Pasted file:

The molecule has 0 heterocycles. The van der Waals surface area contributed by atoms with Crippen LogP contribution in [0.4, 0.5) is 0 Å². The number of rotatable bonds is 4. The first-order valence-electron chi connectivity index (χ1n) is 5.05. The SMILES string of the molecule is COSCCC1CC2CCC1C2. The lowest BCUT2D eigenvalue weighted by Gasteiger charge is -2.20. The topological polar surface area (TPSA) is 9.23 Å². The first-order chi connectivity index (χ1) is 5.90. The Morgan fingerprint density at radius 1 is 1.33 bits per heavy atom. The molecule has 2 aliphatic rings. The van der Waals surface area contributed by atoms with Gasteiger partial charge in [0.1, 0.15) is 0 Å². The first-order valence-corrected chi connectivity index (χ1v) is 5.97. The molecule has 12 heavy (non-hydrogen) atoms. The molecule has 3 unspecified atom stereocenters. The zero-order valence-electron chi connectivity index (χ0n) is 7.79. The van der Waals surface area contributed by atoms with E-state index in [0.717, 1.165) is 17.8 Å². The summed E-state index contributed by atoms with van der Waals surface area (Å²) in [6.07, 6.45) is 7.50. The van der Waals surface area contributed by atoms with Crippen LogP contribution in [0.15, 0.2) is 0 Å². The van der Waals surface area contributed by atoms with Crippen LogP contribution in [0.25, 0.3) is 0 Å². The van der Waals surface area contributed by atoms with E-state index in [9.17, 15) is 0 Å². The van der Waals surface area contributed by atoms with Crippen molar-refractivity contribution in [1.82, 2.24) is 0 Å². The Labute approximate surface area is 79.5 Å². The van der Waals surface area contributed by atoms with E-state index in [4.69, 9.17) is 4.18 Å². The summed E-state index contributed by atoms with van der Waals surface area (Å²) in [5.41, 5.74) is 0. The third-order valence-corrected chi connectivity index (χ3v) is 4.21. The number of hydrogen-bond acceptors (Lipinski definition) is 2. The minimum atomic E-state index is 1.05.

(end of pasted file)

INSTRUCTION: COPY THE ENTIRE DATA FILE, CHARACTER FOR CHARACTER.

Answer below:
The molecule has 0 heterocycles. The van der Waals surface area contributed by atoms with Crippen LogP contribution in [0.4, 0.5) is 0 Å². The number of rotatable bonds is 4. The first-order valence-electron chi connectivity index (χ1n) is 5.05. The SMILES string of the molecule is COSCCC1CC2CCC1C2. The lowest BCUT2D eigenvalue weighted by Gasteiger charge is -2.20. The topological polar surface area (TPSA) is 9.23 Å². The first-order chi connectivity index (χ1) is 5.90. The Morgan fingerprint density at radius 1 is 1.33 bits per heavy atom. The molecule has 2 aliphatic rings. The van der Waals surface area contributed by atoms with Gasteiger partial charge in [0.1, 0.15) is 0 Å². The first-order valence-corrected chi connectivity index (χ1v) is 5.97. The molecule has 12 heavy (non-hydrogen) atoms. The molecule has 3 unspecified atom stereocenters. The zero-order valence-electron chi connectivity index (χ0n) is 7.79. The van der Waals surface area contributed by atoms with E-state index in [0.717, 1.165) is 17.8 Å². The summed E-state index contributed by atoms with van der Waals surface area (Å²) in [6.07, 6.45) is 7.50. The van der Waals surface area contributed by atoms with Crippen LogP contribution in [0.15, 0.2) is 0 Å². The van der Waals surface area contributed by atoms with Crippen LogP contribution in [0.25, 0.3) is 0 Å². The van der Waals surface area contributed by atoms with E-state index in [9.17, 15) is 0 Å². The van der Waals surface area contributed by atoms with Crippen molar-refractivity contribution in [1.82, 2.24) is 0 Å². The Labute approximate surface area is 79.5 Å². The van der Waals surface area contributed by atoms with E-state index in [4.69, 9.17) is 4.18 Å². The summed E-state index contributed by atoms with van der Waals surface area (Å²) in [5.41, 5.74) is 0. The third-order valence-corrected chi connectivity index (χ3v) is 4.21. The number of hydrogen-bond acceptors (Lipinski definition) is 2. The minimum atomic E-state index is 1.05.